If you’d asked me when I was younger what I was afraid of, I might have told you about my terror of spiders (especially hairy ones) or fear of flying.
The truth is, much of my life has been ruled by fears I didn’t want to face. Now that I'm older and have been battling them, I feel an enormous weight lifted from my shoulders. I only wish I'd been able to shrug off these societal pressures years ago.
1. Not being loved back
The scariest thing to me when I was younger was liking someone and having them not like me back — especially someone I had a crush on.
This fear is really common, but I think the saddest part is how many really nice guys I probably missed out on because they weren't aggressive in pursuing me. I was always too afraid to take the risk of baring my feelings if it wasn't a sure thing.
Luckily, I got my act together just in time to meet the nicest guy of all, my husband.
2. Being called a slut
Most women will tell you that when you're young, being called a slut is terrifying. You feel ashamed and sometimes even physically threatened. That's why people use that word to harm us — it's so damn powerful.
Because of that fear, I told myself that if I didn't sleep with too many guys or dress the "wrong" way, I could escape this label. But you can't avoid a label if the world wants to give you one. And deciding not to sleep with any guys? Well, that'll get you labeled as a lesbian. Which leads me to my next point . . .
3. Being called a lesbian
In high school, I somehow managed to have guys call me "slut," "prude," and "lesbian" all at the same time, as if that combo made any sense!
The truth I now embrace is this: I am a little bit of a slut and a little bit of a lesbian (technically, you'd say bisexual or pansexual). And sometimes I'm even a bit of a prude, because I'm a real human being and humans are complicated like that. I like sex (now, with my husband, exclusively) and I wish I hadn't spent so long feeling ashamed about it.
It shouldn't be up to women to just get over the harassment we have to endure, but I do wish I'd been able to embrace the person I was at the time, in all her complicated glory, and not let those jerks make me feel ashamed.
4. Not being considered pretty
As a little kid, the compliment I heard more than any other was that I was pretty.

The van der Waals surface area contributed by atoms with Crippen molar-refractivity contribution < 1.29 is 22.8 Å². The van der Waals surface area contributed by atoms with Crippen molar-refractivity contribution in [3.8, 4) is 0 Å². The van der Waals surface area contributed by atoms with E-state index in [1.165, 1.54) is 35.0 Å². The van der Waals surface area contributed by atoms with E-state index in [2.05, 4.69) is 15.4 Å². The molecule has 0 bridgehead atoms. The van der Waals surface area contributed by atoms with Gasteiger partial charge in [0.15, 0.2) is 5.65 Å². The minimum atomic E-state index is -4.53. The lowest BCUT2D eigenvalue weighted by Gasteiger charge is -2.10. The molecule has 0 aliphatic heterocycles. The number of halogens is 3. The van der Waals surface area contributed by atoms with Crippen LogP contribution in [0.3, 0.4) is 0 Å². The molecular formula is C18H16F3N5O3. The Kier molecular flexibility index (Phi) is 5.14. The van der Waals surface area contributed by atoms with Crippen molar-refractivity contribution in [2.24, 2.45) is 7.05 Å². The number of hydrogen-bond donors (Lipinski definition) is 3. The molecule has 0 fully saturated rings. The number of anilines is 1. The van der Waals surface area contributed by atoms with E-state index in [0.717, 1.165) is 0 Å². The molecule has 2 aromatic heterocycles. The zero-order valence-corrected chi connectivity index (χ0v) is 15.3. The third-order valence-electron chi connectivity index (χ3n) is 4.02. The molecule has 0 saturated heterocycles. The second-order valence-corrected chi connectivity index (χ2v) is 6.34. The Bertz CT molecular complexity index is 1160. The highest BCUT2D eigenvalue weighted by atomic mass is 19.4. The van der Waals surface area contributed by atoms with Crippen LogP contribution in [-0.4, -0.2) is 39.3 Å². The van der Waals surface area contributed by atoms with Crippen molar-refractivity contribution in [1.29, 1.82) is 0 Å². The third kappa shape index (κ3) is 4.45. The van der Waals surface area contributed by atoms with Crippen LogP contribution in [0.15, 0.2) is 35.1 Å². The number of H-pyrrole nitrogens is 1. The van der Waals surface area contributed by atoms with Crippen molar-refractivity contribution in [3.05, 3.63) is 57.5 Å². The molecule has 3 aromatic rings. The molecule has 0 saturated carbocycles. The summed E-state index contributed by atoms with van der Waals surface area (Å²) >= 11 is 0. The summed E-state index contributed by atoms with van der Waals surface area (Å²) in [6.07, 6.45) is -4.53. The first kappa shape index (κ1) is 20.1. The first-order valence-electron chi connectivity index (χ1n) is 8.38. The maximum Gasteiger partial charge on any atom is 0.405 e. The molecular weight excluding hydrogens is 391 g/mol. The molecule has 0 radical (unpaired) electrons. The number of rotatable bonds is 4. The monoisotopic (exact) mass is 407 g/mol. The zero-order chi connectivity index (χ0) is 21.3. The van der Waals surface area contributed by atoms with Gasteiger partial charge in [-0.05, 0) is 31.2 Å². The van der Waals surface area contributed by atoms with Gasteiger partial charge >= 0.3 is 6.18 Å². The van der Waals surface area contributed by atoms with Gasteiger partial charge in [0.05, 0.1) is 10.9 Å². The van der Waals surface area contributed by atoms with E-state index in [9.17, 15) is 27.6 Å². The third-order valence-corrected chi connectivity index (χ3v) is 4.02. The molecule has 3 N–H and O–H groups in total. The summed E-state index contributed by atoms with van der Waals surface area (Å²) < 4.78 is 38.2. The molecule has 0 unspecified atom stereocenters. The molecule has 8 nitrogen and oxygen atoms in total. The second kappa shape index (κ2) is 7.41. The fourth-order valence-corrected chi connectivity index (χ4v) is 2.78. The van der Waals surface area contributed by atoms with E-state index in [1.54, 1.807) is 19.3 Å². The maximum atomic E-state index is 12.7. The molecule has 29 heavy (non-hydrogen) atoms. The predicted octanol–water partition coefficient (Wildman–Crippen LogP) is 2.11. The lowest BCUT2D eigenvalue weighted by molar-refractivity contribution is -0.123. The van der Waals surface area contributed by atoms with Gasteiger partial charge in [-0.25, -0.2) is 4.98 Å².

If I sound like an egomaniac, I'm going to blow your mind right now: I never actually felt pretty. I just knew that "pretty" was the best thing anyone saw in me. The idea of losing it was terrifying, which is so sad to me now.
Now, I want to look pretty sometimes, and other times I don't give a crap. That sense of freedom is incredible. I wish I'd discovered it decades ago.
5. Upsetting men I didn’t even like all that much
I don’t know what kind of crap this was, but I’ve certainly shed it now.
Women and girls are told not to rock the boat, and somewhere deep inside I bought into it, despite having politically active parents and my own strong opinions.
One part of me knew I was good enough without the approval of men, but the part of me that was wounded, that wanted acceptance, was very powerful. I wish I'd fully understood the value of my voice, and that upsetting some men is just a part of using it.
6. Being loved for who I really was
There’s something super-scary about letting the person you love see you for who you are. If you’re rejected, it’s about you, not the mask you put on. So instead I molded myself to be what they wanted, to not offend or upset them.
Looking back, I can see what a disastrous system this was. But at the time, I was mostly looking to keep my fragile ego afloat.
7. Being smart
This probably goes along with the "pretty" thing. I didn't work hard in high school, so in college I felt unprepared and started having anxiety attacks. Deep inside, I believed I wasn't smart enough.
In truth, I was scared to try hard in school. Half-assing it had gotten me through high school with Bs and Cs, and my family and teachers seemed unfazed by my underperformance. I didn't take the SATs, I barely took the ACTs, and I was lucky to have been admitted to any college at all.
One professor, Eric Schocket, who has since passed away from cancer, changed my life. He actually pulled me aside after class one day and asked me why I sold myself short. He told me I was smart. He told me I could someday go to grad school, even.
He was one of the only men I'd ever met who seemed disinterested in my appearance, and totally focused on my mind. His encouragement helped, but it took years for his message to sink in.
I look back now and wonder what I could have done, had I understood the value of my brain. I still feel insecure about my intelligence sometimes, but I try to remember how much better life is now that I've learned I've got something to say, and that I'm worthy of saying it.